Elgin transit plan focuses on larger redevelopment
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A preliminary draft plan for the so-called Chicago Street Station Area Plan in Elgin runs the gamut of redevelopment proposals, from street beautification to multistory housing along Route 31.
Chuck Hanlon, principal of Land Vision, Inc., based in St. Charles, presented the plan at a meeting attended by about 20 residents, business owners and stakeholders Wednesday night at The Centre of Elgin.
The plan looks at opportunities for future redevelopment in downtown Elgin, with a focus on improving access to the Chicago Street Metra station and increasing RTA ridership. It is funded by a $80,000 RTA grant with a $20,000 matching contribution from the city of Elgin, said Dave Waden, Elgin senior planner.
The final plan, which will require approval by the city council, can provide a blueprint for development as opportunities come up over time, Hanlon said.
The plan includes landscaping improvements on Route 31 south of Chicago Street, which resident Paul Berman said is sorely needed. "Aesthetics and perception are important," he said.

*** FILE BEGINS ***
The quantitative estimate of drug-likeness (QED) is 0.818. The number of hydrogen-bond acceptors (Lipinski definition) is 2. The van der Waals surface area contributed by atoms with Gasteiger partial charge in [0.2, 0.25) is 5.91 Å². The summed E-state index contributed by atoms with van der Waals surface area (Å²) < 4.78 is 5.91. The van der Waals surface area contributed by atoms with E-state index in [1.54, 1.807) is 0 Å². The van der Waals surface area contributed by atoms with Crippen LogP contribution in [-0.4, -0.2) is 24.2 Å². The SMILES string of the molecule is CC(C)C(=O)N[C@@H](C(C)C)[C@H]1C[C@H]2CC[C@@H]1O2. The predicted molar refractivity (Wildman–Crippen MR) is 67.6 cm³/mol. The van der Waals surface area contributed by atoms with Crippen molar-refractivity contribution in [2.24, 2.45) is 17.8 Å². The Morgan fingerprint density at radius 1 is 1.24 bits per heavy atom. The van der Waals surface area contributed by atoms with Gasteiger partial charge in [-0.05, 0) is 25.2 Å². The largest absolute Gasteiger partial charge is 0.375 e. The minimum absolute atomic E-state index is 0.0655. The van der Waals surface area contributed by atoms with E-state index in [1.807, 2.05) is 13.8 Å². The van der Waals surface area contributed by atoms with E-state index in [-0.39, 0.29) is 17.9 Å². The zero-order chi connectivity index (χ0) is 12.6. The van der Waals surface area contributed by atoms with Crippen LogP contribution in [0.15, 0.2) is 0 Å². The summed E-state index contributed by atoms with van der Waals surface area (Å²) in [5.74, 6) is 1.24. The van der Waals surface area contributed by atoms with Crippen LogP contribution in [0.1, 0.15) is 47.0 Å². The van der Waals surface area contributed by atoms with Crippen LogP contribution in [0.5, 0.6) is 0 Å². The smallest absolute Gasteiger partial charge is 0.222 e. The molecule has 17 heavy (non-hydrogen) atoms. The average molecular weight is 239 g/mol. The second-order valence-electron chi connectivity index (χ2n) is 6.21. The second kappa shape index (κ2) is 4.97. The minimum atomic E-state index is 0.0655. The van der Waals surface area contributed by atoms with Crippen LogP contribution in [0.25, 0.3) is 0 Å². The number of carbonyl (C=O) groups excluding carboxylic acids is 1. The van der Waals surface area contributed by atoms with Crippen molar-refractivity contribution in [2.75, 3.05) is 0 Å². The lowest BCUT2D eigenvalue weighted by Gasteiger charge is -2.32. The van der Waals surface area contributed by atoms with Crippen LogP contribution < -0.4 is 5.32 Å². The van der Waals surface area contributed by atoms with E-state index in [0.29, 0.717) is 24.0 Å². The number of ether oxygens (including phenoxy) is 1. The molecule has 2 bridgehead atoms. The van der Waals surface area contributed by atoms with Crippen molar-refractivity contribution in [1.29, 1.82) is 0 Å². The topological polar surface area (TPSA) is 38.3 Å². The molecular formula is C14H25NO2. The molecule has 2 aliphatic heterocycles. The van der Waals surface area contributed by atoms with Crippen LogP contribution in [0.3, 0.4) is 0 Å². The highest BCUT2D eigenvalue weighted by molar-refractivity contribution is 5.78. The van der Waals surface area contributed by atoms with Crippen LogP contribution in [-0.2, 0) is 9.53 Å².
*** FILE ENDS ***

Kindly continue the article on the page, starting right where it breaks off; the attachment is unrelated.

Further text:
The completion of Riverside Drive sometime next year will spark opportunities to attract more businesses, Waden said. "That's a vital piece of land on the riverfront," he said.
The plan also includes ideas like building a new city hall at the corner of Highland and Douglas, a parking structure on Dexter Court and a multifamily residential development where the U.S. Post Office now stands, should the post office decide to leave, Hanlon said.
"It will certainly take a long time to implement all this -- if at all it is implemented," he said.
Also, the Hemmens Cultural Center could be rebuilt on the southwest corner of Kimball Street and North Grove Avenue, by the Fox River, Hanlon said.
"An artistic marquee-type building visible from Route 31 would be a great thing," he said.
The future of the Hemmens, which operates at a loss of more than $700,000 annually, is among the topics the city council will discuss at its next strategic planning session.
The consultants considered moving the Chicago Street Metra station to the north, but decided against it because of its cost and logistics. Instead, the current station should be improved with landscape and parking, Hanlon said.
"We spent probably most time (on this) out of everything in the plan," he said. RTA has determined that its train rail yard along Route 31 should be moved west at some point in the future, he added.
The plan also includes building multistory housing on Route 31 from Highland Avenue to Kimball Street.
"That's really dreaming, because we have a lot of projects to finish up before we add that amount of residential in the future," Hanlon said.
The city council approved moving forward with the study in October 2011, and a first public meeting was held in July 2012, Waden said. The consultants will present its draft plan to the planning and zoning commission, possibly as early as August, he said.
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